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‘Insecurity may mar polls’



• Northern leaders warn against hate speech, vote buying
• Okoh tasks INEC on neutrality as Shiites appear in Kaduna church

The Northern Traditional Rulers Council Assembly (NTRCA) has warned that kidnappings, banditry, insurgency, farmer-herder clashes and other forms of crimes might hamper the conduct of the general elections.

It also urged politicians to honour the signed peace accord, saying this would reciprocate President Muhammadu Buhari’s pledge to ensure free and fair polls.

In a communiqué signed in Sokoto yesterday by the coordinating committee chairman and Emir of Gummi, Justice Lawal Hassan, they described the election year as crucial, noting that people all over the world are watching Nigeria.


The rulers, who had just concluded their fifth general assembly, commended the Independent National Electoral Commission (INEC) on its preparations, resolving they would assist the agency to achieve its goals.

The council appealed to the executive and legislative arms of government to provide adequate funding and other relevant needs for a successful conduct of the exercise.

It decried the rising level of hate speeches, bickering and vote buying. It also regretted the use of youths as political thugs and appealed to parents to monitor their wards.

The event featured a lecture on ‘Pervasive Insecurity in an Election Year’ and discussion by different personalities.

In attendance were the Sultan of Sokoto, Alhaji Sa’ad Abubakar, and representatives from the traditional councils of the 19 northern states.

Others included INEC chairman, Prof. Mahmud Yakubu, who led five other commissioners of the electoral agency.

The Primate of All Nigeria (Anglican Communion), Most Rev Nicholas Okoh, also cautioned politicians to steer clear of hate speeches and acts that may jeopardise the exercise.

In an interview with The Guardian in Abuja yesterday, Okoh warned that no pressure group or individual should derail the process.

“We should not put ourselves in a situation where foreigners would come and sell arms to us or be donating food to us. Politicians should know that without Nigeria, there will be no election or office for them to occupy,” he said.

The election is critical and everything must be done to ensure it is peaceful, credible, free and fair, the cleric stated.

He urged people not to succumb to intimidation but come out en masse to vote for their preferred candidates peacefully. He further called on INEC and security agencies to stay neutral.

Similarly, the chairman of Ikwerre Local Government Area of Rivers State, Samuel Nwanosike, yesterday charged Buhari to conduct a credible election.

“What Nigerians should do this year is rise and take back their country. This nation does not belong to just one million people who are out there, churning out programmes and policies that have not helped the citizens. This country belongs to all of us,” Nwanosike said, after he presented his 2019 budget of N4.2 billion at the council’s headquarters in Isiokpo.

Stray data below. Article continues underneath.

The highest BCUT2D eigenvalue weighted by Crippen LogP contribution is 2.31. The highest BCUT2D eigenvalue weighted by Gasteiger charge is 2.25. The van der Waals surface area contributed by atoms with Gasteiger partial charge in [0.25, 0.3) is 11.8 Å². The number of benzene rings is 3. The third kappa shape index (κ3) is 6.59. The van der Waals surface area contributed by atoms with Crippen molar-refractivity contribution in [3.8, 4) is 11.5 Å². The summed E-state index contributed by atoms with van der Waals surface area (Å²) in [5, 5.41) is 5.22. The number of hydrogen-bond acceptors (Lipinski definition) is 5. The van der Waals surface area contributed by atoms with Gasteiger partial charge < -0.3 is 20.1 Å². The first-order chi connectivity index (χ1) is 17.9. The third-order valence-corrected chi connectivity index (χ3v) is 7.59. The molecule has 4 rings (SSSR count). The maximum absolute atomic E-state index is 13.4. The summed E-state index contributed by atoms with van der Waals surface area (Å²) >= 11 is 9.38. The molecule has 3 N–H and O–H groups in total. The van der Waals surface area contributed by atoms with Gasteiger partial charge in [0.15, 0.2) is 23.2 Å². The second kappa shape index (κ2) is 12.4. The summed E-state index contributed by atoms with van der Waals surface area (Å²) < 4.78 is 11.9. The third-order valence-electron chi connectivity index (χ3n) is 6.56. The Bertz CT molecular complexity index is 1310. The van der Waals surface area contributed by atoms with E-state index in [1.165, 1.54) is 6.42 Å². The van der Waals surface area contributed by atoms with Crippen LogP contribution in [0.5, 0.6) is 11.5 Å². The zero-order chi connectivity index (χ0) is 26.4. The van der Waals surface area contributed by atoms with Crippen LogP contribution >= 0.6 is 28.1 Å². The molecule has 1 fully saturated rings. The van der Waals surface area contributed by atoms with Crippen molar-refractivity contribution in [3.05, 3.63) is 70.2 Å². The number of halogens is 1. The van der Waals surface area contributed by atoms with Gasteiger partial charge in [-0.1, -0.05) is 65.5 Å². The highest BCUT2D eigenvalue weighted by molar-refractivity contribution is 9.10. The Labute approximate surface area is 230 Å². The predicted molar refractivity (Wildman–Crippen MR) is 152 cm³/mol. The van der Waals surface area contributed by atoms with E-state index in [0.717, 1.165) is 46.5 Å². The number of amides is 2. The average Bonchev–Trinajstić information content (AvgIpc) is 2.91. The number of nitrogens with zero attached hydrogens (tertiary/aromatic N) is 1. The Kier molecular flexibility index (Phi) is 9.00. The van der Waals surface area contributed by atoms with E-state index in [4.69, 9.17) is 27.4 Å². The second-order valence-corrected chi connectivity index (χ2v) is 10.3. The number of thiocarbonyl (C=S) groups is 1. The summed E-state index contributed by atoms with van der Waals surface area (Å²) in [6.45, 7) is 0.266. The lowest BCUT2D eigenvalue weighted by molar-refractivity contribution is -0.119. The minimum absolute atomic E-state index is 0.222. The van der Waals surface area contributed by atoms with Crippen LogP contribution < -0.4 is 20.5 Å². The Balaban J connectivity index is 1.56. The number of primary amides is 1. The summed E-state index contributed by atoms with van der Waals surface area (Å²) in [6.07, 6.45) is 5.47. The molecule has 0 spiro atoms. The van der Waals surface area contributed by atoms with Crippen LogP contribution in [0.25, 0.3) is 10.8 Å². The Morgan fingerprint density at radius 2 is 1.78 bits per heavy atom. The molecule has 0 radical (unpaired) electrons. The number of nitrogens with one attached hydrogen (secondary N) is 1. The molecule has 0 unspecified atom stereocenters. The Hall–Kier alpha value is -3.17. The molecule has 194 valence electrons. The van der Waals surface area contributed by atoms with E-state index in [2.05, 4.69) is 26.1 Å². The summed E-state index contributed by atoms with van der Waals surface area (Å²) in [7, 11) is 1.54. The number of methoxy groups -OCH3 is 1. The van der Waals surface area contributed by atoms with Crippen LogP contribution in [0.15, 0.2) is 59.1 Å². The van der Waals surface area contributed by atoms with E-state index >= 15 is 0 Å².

He added: “We expect to see and witness a free and fair election. Even if the All Progressives Congress-led Federal Government has failed in its electioneering promises, Buhari should not fail to give us a credible poll, because he benefited from a credible election under former President Goodluck Jonathan.

“If Jonathan did not conduct a free, fair and credible election in 2015, I don’t think he (Buhari) would have become president today. So, what millions of Nigerians need from him this year is to emulate his predecessor and conduct a credible exercise.”

Meanwhile, in pursuit of national unity and inter-religious harmony, members of the Islamic Movement of Nigeria (IMN) yesterday attended a New Year service at St. Mary’s Parish Church, Samaru, Zaria, Kaduna State.

The leader of the delegation, Prof. Isa Mshelgaru of Building Department, Faculty of Environmental Design, Ahmadu Bello University (ABU) Zaria, said the visit was to strengthen relationship between the two faiths.

He stressed that the tenets of the two major religions in Nigeria were against violence, noting that Christians are the closest people to Islam. He also denounced the activities of divisive and selfish politicians who hide under religion to achieve personal desires.

“Killing one another is an imaginary life. In the actual sense, it does not exist. One God created us all. We must therefore endeavour to live together in peace with one another. We should share joy, happiness and sorrow together. Our leader, Sheik Ibrahim El-Zazzaky, said we should learn to live together in peace.

“When we are united, as Nigerians, nothing will break us apart and nothing will go against the peace of the nation, not even Boko Haram or militants or any other thing else,” Mshelgaru said.

Responding, the parish priest, Rev. Fr. Michael Ibrahim-Bazai, expressed appreciation for the visit, describing it as first of its kind.

“We are happy to receive our brothers and sisters from the Islamic faith here in our church to celebrate with us today. It is true that sometimes we are scared of each other. This is because some of us are ignorant of the religion. But we are all one,” the priest said.

Ibrahim-Bazai stressed the need for followers of the two religions to uphold their tenets, to foster harmonious relationship. He encouraged them to respect and tolerate each other with a view to building a stronger nation.

The priest also lauded efforts by IMN at rescuing and providing medical treatment to some Christians during religious crises in Zaria, urging the group to sustain the tempo.

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